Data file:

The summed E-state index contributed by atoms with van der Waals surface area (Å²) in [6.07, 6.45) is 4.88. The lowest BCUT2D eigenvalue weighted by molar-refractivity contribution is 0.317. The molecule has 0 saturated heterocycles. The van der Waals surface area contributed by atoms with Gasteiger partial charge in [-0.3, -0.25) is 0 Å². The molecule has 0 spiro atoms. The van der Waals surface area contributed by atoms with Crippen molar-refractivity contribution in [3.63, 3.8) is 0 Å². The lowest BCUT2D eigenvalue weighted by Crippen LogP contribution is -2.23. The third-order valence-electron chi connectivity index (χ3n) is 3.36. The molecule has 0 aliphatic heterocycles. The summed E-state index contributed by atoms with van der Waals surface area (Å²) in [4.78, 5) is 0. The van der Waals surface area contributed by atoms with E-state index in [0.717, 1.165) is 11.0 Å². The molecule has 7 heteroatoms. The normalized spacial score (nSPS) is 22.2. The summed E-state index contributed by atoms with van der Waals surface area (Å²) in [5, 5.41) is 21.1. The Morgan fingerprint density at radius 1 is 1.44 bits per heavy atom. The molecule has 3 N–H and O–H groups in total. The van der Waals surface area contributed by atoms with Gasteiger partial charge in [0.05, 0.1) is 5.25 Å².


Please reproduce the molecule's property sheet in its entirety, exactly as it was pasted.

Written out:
The summed E-state index contributed by atoms with van der Waals surface area (Å²) in [6.07, 6.45) is 4.88. The lowest BCUT2D eigenvalue weighted by molar-refractivity contribution is 0.317. The molecule has 0 saturated heterocycles. The van der Waals surface area contributed by atoms with Gasteiger partial charge in [-0.3, -0.25) is 0 Å². The molecule has 0 spiro atoms. The van der Waals surface area contributed by atoms with Crippen molar-refractivity contribution in [3.63, 3.8) is 0 Å². The lowest BCUT2D eigenvalue weighted by Crippen LogP contribution is -2.23. The third-order valence-electron chi connectivity index (χ3n) is 3.36. The molecule has 0 aliphatic heterocycles. The summed E-state index contributed by atoms with van der Waals surface area (Å²) in [4.78, 5) is 0. The van der Waals surface area contributed by atoms with E-state index in [0.717, 1.165) is 11.0 Å². The molecule has 7 heteroatoms. The normalized spacial score (nSPS) is 22.2. The summed E-state index contributed by atoms with van der Waals surface area (Å²) in [5, 5.41) is 21.1. The Morgan fingerprint density at radius 1 is 1.44 bits per heavy atom. The molecule has 3 N–H and O–H groups in total. The van der Waals surface area contributed by atoms with Gasteiger partial charge in [0.05, 0.1) is 5.25 Å².